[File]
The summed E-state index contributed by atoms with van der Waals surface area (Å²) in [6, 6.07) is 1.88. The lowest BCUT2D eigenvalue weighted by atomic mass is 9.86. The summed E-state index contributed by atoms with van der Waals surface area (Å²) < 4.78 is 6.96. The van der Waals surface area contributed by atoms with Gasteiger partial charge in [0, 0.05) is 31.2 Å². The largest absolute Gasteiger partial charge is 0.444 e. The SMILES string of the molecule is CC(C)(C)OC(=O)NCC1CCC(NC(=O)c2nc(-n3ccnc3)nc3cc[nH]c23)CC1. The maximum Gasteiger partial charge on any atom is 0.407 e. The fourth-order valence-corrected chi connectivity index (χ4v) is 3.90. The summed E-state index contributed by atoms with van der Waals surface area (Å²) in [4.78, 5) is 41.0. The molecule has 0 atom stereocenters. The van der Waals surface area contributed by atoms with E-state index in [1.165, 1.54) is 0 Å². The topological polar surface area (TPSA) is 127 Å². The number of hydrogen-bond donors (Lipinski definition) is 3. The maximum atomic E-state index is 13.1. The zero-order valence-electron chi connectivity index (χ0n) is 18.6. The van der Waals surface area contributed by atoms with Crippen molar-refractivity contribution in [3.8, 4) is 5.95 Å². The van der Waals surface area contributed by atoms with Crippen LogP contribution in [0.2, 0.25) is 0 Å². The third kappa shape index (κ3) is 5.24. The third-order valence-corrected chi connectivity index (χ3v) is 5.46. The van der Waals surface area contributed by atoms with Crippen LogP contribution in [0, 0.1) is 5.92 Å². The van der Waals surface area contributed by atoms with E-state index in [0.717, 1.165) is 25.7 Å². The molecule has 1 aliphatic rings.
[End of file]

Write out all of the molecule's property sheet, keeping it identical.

The summed E-state index contributed by atoms with van der Waals surface area (Å²) in [6, 6.07) is 1.88. The lowest BCUT2D eigenvalue weighted by atomic mass is 9.86. The summed E-state index contributed by atoms with van der Waals surface area (Å²) < 4.78 is 6.96. The van der Waals surface area contributed by atoms with Gasteiger partial charge in [0, 0.05) is 31.2 Å². The largest absolute Gasteiger partial charge is 0.444 e. The SMILES string of the molecule is CC(C)(C)OC(=O)NCC1CCC(NC(=O)c2nc(-n3ccnc3)nc3cc[nH]c23)CC1. The maximum Gasteiger partial charge on any atom is 0.407 e. The fourth-order valence-corrected chi connectivity index (χ4v) is 3.90. The summed E-state index contributed by atoms with van der Waals surface area (Å²) in [4.78, 5) is 41.0. The molecule has 0 atom stereocenters. The van der Waals surface area contributed by atoms with E-state index in [1.165, 1.54) is 0 Å². The topological polar surface area (TPSA) is 127 Å². The number of hydrogen-bond donors (Lipinski definition) is 3. The maximum atomic E-state index is 13.1. The zero-order valence-electron chi connectivity index (χ0n) is 18.6. The van der Waals surface area contributed by atoms with Crippen molar-refractivity contribution in [3.8, 4) is 5.95 Å². The van der Waals surface area contributed by atoms with Crippen LogP contribution in [0.2, 0.25) is 0 Å². The third kappa shape index (κ3) is 5.24. The third-order valence-corrected chi connectivity index (χ3v) is 5.46. The van der Waals surface area contributed by atoms with Crippen LogP contribution in [0, 0.1) is 5.92 Å². The van der Waals surface area contributed by atoms with E-state index in [0.717, 1.165) is 25.7 Å². The molecule has 1 aliphatic rings.